The former Nuzum Bros. shopfront on Pearse Street is one of many buildings in the same stretch that are in use from the other side by Trinity College – like many of the others, the grim bricked-up door communicates the building’s use.
In spite of this, it’s a much-loved element of the city – it’s probably tied with the Kodak building as the thing people ask me about the most. Undoubtedly, this is partly down to the Nuzum name sounding more exotic and exciting than most other old shopfronts, but it’s also quite nice as an element of the street. It’s tiled and decorated in terracotta, with chubby tapering pilasters flanking the door and window to support the sign. Today, it’s nearly monochrome, with the ghost of some gilding on the letters.
As for the name, Google suggests the Irish Nuzums were of Huguenot descent, while the Nuzum brothers were coal merchants. From about 1869, there are newspaper ads listing Thomas Nuzum on Great Brunswick Street (later renamed Pearse Street) as an agent for Whitehaven Colliery, having moved from Luke Street. By 1889, the company has become Nuzum Bros, with the other brother being Loftus Lowcay Nuzum (presumably crowned as best-named man in Ireland). Loftus died in 1915 (leading to a company-related dispute between his brother and his widow), and in a 1917 ad, the company is just named as ‘Nuzum.’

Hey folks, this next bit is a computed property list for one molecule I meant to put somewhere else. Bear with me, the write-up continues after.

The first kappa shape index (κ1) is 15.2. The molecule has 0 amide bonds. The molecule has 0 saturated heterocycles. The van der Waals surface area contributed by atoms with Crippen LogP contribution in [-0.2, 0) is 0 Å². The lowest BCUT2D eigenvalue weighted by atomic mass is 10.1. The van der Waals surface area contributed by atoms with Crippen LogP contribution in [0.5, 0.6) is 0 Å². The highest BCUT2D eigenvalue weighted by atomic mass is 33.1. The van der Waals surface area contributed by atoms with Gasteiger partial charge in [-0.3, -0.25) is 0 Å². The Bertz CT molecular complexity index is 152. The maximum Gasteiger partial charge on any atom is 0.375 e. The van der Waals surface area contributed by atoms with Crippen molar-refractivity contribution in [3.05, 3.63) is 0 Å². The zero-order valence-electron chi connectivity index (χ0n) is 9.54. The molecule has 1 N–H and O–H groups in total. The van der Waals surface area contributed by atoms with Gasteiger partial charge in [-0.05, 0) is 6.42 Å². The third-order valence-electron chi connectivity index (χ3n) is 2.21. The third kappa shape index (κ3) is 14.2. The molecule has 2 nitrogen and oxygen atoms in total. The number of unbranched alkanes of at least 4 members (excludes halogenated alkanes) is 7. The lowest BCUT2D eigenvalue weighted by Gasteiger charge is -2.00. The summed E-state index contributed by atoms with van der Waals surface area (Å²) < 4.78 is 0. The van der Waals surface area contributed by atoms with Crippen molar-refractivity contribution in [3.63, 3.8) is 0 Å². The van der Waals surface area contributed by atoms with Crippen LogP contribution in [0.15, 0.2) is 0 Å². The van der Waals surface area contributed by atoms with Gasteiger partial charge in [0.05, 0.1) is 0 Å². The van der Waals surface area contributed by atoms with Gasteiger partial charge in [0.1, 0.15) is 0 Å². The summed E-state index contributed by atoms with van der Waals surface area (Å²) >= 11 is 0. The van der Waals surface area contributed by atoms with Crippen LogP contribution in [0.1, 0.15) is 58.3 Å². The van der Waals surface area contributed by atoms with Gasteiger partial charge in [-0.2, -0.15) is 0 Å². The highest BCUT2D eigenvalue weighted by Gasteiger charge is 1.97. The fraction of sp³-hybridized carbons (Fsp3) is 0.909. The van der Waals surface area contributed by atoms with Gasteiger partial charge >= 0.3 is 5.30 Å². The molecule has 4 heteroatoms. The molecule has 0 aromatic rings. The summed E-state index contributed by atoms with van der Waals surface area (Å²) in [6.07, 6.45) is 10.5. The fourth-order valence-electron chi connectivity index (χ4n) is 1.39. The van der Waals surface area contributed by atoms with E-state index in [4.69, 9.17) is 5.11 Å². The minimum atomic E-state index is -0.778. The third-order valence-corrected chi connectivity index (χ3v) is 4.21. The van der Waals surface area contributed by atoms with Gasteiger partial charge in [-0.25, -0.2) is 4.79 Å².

It’s a bit of a mixed blessing that the shopfront has remained beautiful as it’s aged. Trinity’s relationship to Pearse Street (much of which it owns) is appalling and must be the biggest contributor to such a busy street being nearly dead, and this stretch at the College Green end is just contemptuous, muting the activity – pretty literally turning its back on Pearse Street. There were proposals for a different treatment of the street (from what I recall, De Blacam and Meagher describing a boulevard before the Beckett Centre was built, and O’Donnelly + Tuomey in 2002), but none built. It’s hugely disappointing, and though it’s nice to enjoy the shopfront still existing, a thriving Pearse Street would be much more valuable.